Cumberland County’s John Cope has been named the winner of the 2010 Obie Award, the top honor of the All-American Dairy Show. Pennsylvania Agriculture Secretary Russell C. Redding will present the award at the show’s “got milk?” banquet on Tuesday, Sept. 21, at the Pennsylvania Farm Show Complex and Expo Center in Harrisburg. Cope, of Mechanicsburg, Cumberland County, Pennsylvania, is a long-time leader in the Pennsylvania dairy industry and the state and national Holstein communities.

The award was established in memory of Obie Snider of Bedford County, a founding father of the All-American Dairy Show. It recognizes an individual who places significant value in service to the industry and community and displays high standards of conduct.

“Pennsylvania’s dairy industry was Obie’s passion to which he committed his life,” Redding said. “Obie would certainly be pleased to know that his vision of the All-American Dairy Show has exceeded expectations thanks to the generosity of people like John Cope.

“As a contemporary of Obie’s, John has witnessed the evolution of the show and has contributed to its growth through sponsorships over the years. He is the epitome of the kind of person the award was designed to recognize.”

Raised on a crop and livestock farm in Lancaster County, Cope graduated from Penn State in 1952 with a degree in agricultural economics.


Just before graduation, Cope was recruited by the owner of a dental supply company, who inherited several farms in south-central Pennsylvania, to establish a dairy business. Ashcombe Farm Dairy in Cumberland County and Ashcombe Dover Dairy in York County were formed, and Cope worked for the enterprise for 45 years.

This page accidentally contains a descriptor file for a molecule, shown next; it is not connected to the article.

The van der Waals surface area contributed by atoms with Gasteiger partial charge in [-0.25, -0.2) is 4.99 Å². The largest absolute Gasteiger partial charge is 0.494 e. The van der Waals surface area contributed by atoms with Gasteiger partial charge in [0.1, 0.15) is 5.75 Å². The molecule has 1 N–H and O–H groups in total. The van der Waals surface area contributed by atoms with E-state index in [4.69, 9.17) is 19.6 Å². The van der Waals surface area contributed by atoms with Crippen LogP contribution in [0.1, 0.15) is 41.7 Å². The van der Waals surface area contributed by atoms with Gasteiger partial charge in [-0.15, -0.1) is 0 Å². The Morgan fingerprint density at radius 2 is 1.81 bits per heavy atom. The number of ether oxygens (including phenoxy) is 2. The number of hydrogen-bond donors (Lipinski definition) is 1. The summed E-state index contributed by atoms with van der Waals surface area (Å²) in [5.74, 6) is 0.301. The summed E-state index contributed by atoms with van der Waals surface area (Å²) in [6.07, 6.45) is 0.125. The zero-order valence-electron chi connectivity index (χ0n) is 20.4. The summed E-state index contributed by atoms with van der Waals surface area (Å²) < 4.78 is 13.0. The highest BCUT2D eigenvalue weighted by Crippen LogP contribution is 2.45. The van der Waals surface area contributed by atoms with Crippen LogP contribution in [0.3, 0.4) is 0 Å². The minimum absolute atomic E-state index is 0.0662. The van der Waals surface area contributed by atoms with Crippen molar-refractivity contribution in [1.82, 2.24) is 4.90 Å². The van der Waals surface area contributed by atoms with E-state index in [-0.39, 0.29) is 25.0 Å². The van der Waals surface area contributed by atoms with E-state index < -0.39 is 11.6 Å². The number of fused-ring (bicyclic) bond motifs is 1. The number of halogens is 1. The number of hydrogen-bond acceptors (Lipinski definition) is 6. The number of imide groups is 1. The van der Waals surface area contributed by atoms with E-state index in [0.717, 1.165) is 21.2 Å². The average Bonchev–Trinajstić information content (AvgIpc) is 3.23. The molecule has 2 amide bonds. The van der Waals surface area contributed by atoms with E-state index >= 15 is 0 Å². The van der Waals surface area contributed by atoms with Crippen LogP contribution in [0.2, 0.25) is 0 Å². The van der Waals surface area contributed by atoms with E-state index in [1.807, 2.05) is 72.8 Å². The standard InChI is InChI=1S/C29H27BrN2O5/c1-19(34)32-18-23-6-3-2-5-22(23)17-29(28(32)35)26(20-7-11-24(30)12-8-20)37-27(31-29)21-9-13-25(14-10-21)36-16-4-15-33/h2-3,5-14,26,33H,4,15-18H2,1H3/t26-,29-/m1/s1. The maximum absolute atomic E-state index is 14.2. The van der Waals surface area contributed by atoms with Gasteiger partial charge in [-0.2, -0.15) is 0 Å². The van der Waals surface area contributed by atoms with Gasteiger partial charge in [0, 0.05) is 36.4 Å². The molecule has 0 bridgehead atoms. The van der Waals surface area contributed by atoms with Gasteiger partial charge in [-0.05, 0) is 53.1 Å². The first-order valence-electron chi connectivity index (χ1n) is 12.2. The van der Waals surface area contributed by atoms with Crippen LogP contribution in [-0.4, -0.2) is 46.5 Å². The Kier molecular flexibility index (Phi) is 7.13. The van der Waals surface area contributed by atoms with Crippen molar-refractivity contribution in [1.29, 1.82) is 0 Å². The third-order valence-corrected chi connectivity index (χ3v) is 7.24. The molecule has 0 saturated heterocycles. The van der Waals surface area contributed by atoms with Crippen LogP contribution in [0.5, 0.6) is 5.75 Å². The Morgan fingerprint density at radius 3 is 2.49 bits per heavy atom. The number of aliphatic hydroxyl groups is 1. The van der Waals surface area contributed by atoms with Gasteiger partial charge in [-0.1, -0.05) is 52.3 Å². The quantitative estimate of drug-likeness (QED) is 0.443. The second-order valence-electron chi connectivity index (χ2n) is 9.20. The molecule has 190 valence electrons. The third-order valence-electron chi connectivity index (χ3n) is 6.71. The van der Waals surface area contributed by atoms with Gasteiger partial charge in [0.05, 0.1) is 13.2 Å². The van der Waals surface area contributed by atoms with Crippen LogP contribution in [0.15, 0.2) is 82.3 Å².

Cope recalls visiting Obie Snider’s farm in Imler, Bedford County, to glean ideas from Snider’s jugging operation when developing the Ashcombe businesses. In the 1960s, Cope began a jugging business selling 12,000-13,000 gallons of milk a week from the two dairies’ more than 500 cows, as well as processing eggnog and ice cream.

Cope established the herd of Holsteins from breeding stock purchased at the National Holstein Convention, sparking his interest in registered cattle. Through the years, under the Ashcombe prefix, Cope marketed cattle in seven countries and became active in the Pennsylvania Holstein Association, where he served as treasurer, vice-president and president. Under his leadership, the association grew to more than 6,000 members in 1980, making it the largest state membership in the country.

Elected as a director to the National Holstein Association in the mid 1980s, Cope went on to serve a two-year term as president in 1995. During that time, he traveled to Germany, Holland, Japan and Mexico to help open international markets for U.S. cattle.

Cope and his wife Helen have four children and five grandchildren. Along with son, Doug, Cope also bought his own dairy farm where they milked 50 cows until a fire destroyed the facilities in the early 1990s.

When Rita Kennedy, president of the Pennsylvania Dairy and Allied Industries Association, called to congratulate Cope on winning the award, he was “a bit overwhelmed.”

“The All-American was a true labor of love for people like Obie, and took a great deal of work to get it off the ground,” Cope said. “It is an amazing showcase for dairy genetics, dairy organizations and dairy youth, and is a true testament and tribute to our state’s dairy industry.”

—From Pennsylvania Department of Agriculture news release

John Cope. Photo courtesy of Penn. Dept. of Ag.